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Attorney Grievance Commission of Maryland v. Mollock

Court of Appeals of Maryland

September 30, 2016

ATTORNEY GRIEVANCE COMMISSION OF MARYLAND
v.
SHAKAIRA SIMONE MOLLOCK

          Argued: September 8, 2016

         Circuit Court for Baltimore County Case No. 03-C-15-013038

          Barbera, C.J. Greene, Adkins, McDonald, Watts, Hotten, Getty, JJ.

          OPINION

          Barbera, C.J.

         Shakaira Simone Mollock ("Respondent") was admitted to the Bar of this Court on January 6, 2012. At all times relevant to this case, she maintained an office for the practice of law in Baltimore County, Maryland.

         The Attorney Grievance Commission of Maryland ("Petitioner"), by Glenn M. Grossman, Bar Counsel, and Lydia E. Lawless, Assistant Bar Counsel, filed a Petition for Disciplinary or Remedial Action and after the disciplinary hearing recommended that we disbar Respondent for violating the Maryland Lawyers' Rules of Professional Conduct ("MLRPC").[1] The Petition alleged that Respondent, based on her representation of Michael C. King and Marlow Bates, had violated several rules of the MLRPC: Rule 1.1 (Competence);[2] Rule 1.3 (Diligence);[3] Rule 1.4(a) and (b) (Communication);[4] Rule 1.5(a) and (b) (Fees);[5] Rule 1.15(a), (c), and (e) (Safekeeping Property);[6] Rule 1.16(d) (Declining or Terminating Representation);[7] Rule 8.1(a) and (b) (Bar Admissions and Disciplinary Matters);[8] and Rule 8.4(a), (c), and (d) (Misconduct).[9]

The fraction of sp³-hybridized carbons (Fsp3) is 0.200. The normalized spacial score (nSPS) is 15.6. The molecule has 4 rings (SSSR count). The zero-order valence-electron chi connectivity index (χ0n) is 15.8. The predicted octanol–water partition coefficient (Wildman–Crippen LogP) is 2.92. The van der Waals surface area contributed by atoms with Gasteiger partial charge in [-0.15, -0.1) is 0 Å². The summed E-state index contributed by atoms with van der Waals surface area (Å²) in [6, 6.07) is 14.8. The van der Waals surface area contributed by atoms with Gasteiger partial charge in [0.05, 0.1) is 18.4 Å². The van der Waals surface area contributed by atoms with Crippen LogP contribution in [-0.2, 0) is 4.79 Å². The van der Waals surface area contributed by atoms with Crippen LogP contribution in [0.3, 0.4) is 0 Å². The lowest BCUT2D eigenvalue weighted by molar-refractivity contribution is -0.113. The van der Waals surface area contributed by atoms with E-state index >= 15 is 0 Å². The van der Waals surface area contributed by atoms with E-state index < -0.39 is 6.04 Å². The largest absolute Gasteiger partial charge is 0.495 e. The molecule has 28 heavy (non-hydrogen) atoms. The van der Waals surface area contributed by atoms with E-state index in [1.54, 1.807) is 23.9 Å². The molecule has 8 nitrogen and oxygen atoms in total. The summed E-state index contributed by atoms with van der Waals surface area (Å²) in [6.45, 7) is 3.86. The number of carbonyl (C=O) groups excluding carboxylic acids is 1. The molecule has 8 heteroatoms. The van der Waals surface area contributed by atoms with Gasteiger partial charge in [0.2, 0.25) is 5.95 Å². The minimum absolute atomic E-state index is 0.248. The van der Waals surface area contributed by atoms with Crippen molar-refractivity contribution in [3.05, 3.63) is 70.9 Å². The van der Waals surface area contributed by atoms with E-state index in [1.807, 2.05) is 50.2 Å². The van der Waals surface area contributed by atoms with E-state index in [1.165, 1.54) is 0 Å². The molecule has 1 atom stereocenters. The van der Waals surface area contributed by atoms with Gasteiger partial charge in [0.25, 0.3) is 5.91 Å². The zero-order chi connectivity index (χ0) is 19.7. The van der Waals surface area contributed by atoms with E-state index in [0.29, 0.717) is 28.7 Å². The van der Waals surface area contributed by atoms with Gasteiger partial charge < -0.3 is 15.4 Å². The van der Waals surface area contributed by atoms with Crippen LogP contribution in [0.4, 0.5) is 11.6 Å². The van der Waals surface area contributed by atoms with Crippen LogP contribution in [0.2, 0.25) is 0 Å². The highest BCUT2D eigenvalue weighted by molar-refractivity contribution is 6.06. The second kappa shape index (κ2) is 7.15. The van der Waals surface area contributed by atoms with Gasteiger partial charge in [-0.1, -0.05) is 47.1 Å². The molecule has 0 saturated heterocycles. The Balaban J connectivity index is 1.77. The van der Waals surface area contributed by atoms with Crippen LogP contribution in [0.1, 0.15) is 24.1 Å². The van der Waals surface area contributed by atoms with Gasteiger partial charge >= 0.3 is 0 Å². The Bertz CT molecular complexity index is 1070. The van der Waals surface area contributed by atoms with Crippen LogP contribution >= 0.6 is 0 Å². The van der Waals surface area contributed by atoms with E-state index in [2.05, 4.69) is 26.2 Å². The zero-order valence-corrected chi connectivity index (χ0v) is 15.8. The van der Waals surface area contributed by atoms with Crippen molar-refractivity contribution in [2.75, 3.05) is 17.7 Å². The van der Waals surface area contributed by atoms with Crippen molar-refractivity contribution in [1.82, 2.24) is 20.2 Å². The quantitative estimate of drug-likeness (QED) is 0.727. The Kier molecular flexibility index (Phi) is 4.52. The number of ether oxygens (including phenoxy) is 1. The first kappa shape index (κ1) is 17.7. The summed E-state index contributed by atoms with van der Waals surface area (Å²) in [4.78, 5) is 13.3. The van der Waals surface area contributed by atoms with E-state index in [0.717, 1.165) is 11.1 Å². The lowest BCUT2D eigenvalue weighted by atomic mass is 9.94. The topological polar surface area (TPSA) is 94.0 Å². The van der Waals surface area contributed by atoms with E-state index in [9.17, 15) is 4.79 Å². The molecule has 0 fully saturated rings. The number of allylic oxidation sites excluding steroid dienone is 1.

By Order dated November 23, 2015, we referred the Petition to the Honorable Robert E. Cahill of the Circuit Court for Baltimore County for an evidentiary hearing and to issue findings of fact and recommended conclusions of law. On January 27, 2016, Judge Cahill entered an Order of Default against Respondent for failure to respond to the Petition for Disciplinary or Remedial Action, and scheduled an evidentiary hearing for March 31, 2016. At the hearing, Judge Cahill admitted Petitioner's exhibits into evidence and scheduled a second hearing date for April 13, 2016, to allow Respondent to present any evidence of mitigation. Respondent failed to appear or submit any evidence at either hearing.

         Respondent failed to take any action to vacate the Order of Default or to participate in the disciplinary proceedings in any way. On April 29, 2016, the hearing judge entered his Findings of Fact and Conclusions of Law. Neither party filed exceptions to these findings, and Respondent failed to offer any recommendation contrary to the Petitioner's recommendation for disbarment. We hold that Judge Cahill's findings were not clearly erroneous, and his conclusions of law were supported by clear and convincing evidence. We disbarred Respondent in a per curiam order issued September 9, 2016. Attorney Grievance Comm'n v. Mollock, __ Md. __ (2016). In this opinion, we explain that decision.

         I. Background